Teacher Portrays Nazi at Wrestling Show

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Kevin Bean portrayed a Nazi sympathizer at a local wrestling show on June 23 | Screenshot from Ryan Satin/Twitter

The flag slips through the curtain before the man, revealing a hint of what’s to come. It’s red, white and black with an Iron Cross, a symbol weaponized by Nazi Germany. Pounding rock music fills the tiny venue. And then he steps into the spotlight, waving the flag and brandishing a Nazi salute.

“Sieg heil!” he screams to the crowd. Some fans offer support for the professional wrestler, meeting his appearance with Nazi salutes of their own. Before entering the ring, he points approvingly to a little kid holding a sign that reads: BLITZKRIEG RULES. “Trump’s America,” another fan declares.

Kevin Bean, 36, works as a fifth- and sixth-grade teacher in the Spring-Ford Area School District. He also has a side hustle. He is Blitzkrieg, a heel (bad guy) wrestler, who, until recently, performed mostly out of the public eye for the small-time World Wide Wrestling Alliance (WWWA). But a video of Blitzkrieg posted to Twitter on July 18 has attracted attention on social and media and sparked outrage.


Ryan Satin, who runs ProWrestlingSheet.com, posted Bean’s entrance from a June 23 show in Quakertown, according to the description of a since-deleted YouTube video of the match.

https://twitter.com/ryansatin/status/1019665641622495232

“This video makes me sick,” Satin wrote. “Watching the guy do Nazi salutes on his way to the ring while children in the crowd cheer him on like a good guy is terrifying.”

Bean could not be reached for comment.

His employer released a statement about Bean.

“Spring-Ford Area School District was made aware of a video featuring an employee, outside of the school setting, participating in an amateur wrestling event. Once administrators were made aware of the video they acted immediately to conduct an ongoing internal investigation,” district spokesperson Erin Crew wrote. “The actions portrayed in this video do not represent the core values of the school district. As an educational organization, we pride ourselves in providing a safe and nurturing learning environment.”

In an interview with TheBlast.com, Dino Sanna, owner of WWWA, championed Bean as a “good guy and not a hateful person,” adding that he has close ties to his local church and his gimmick shouldn’t be taken too seriously. Sanna noted that some of some of the children in the crowd were Bean’s students.

“I want to make this very clear: It is unfathomable and absolutely unacceptable to me that the school district has only responded to this point with the lame assurance that they are investigating the issue,” said Kenny Herzog, who covers professional wrestling and is a regular contributor to TheRinger.com. “I’m not sure what there is to investigate.”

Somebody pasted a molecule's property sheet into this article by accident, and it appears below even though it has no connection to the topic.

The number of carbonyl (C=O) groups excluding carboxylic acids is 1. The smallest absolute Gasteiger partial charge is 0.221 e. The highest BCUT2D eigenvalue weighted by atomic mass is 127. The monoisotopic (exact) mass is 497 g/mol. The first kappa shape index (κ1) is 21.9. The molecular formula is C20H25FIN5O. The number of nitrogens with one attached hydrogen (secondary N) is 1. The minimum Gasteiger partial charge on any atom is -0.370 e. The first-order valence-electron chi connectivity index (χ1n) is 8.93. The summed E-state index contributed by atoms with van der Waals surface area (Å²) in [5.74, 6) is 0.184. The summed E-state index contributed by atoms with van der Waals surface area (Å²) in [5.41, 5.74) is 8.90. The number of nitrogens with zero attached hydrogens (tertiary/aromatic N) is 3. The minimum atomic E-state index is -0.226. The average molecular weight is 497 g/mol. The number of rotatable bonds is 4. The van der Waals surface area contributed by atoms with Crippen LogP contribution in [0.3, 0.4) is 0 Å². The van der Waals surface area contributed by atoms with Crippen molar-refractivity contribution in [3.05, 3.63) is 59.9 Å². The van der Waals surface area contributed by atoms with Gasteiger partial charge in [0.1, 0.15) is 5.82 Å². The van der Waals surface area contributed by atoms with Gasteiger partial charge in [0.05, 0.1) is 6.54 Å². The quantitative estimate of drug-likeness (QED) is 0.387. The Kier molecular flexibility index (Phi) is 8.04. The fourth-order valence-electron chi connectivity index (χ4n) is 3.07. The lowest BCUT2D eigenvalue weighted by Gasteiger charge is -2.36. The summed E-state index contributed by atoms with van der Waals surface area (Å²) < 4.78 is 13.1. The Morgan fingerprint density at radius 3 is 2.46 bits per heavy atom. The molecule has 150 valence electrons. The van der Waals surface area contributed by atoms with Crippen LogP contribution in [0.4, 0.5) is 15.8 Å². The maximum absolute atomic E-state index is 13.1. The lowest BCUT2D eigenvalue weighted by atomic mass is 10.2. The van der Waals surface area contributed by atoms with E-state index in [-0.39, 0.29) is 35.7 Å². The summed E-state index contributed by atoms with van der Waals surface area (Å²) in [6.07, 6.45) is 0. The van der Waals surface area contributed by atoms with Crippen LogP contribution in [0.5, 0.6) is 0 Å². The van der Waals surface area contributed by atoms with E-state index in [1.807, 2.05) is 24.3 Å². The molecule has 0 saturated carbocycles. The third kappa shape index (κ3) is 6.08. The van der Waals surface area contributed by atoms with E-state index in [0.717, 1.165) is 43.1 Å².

Professional wrestling borrowing from the global zeitgeist to paint foreigners as villains is hardly a novel concept. In the 1980s, WWE wrestler The Iron Sheik played on Americans’ fears of the Middle East by channeling his Iranian roots. He was perhaps the most hated villain of his generation, providing the perfect foe for American hero Hulk Hogan.

But some, including Herzog, think Bean’s portrayal of a Nazi sympathizer takes things too far.

“In a moment in time when people are worried about this kind of activity being resurgent and being enabled by what seems to be permissive leadership at the highest levels of government, yeah, it’s incredibly terrifying,” Herzog said.

Anti-Semitic incidents in the United States increased nearly 60 percent from 2016 to 2017, according to the Anti-Defamation League, marking the biggest jump since the organization started tracking such information about 40 years ago.

That reality came into the national spotlight in August 2017 when neo-Nazis protested the removal of a Confederate monument in Charlottesville, Va., and chanted “The Jews will not replace us.” They were met by counterprotestors, and President Donald Trump blamed “both sides” for the violent nature of the protest, during which one counter-protester was run over and killed by a white supremacist operating a motor vehicle.

The Philadelphia chapter of the Anti-Defamation League denounced Bean and the WWWA on Twitter.

Some Twitter users defended Bean, who has a 4.96/5 rating on RateMyTeachers.com.

“Seriously?? It’s a gimmick. A bad guy is a bad guy. This screams America and wrestling to me!,” wrote @RowdyJonnyPiper.

“He is a wonderful man, and family man and teacher! So this is a show, extra money because teachers get paid crap!,” wrote @mogf1233.

Sanna could not be reached for comment, but on July 26 he posted an advertisement for the WWWA’s July 28 show in Quakertown to his personal Facebook page. It features seven wrestlers staring menacingly ahead. Blitzkrieg is not pictured.

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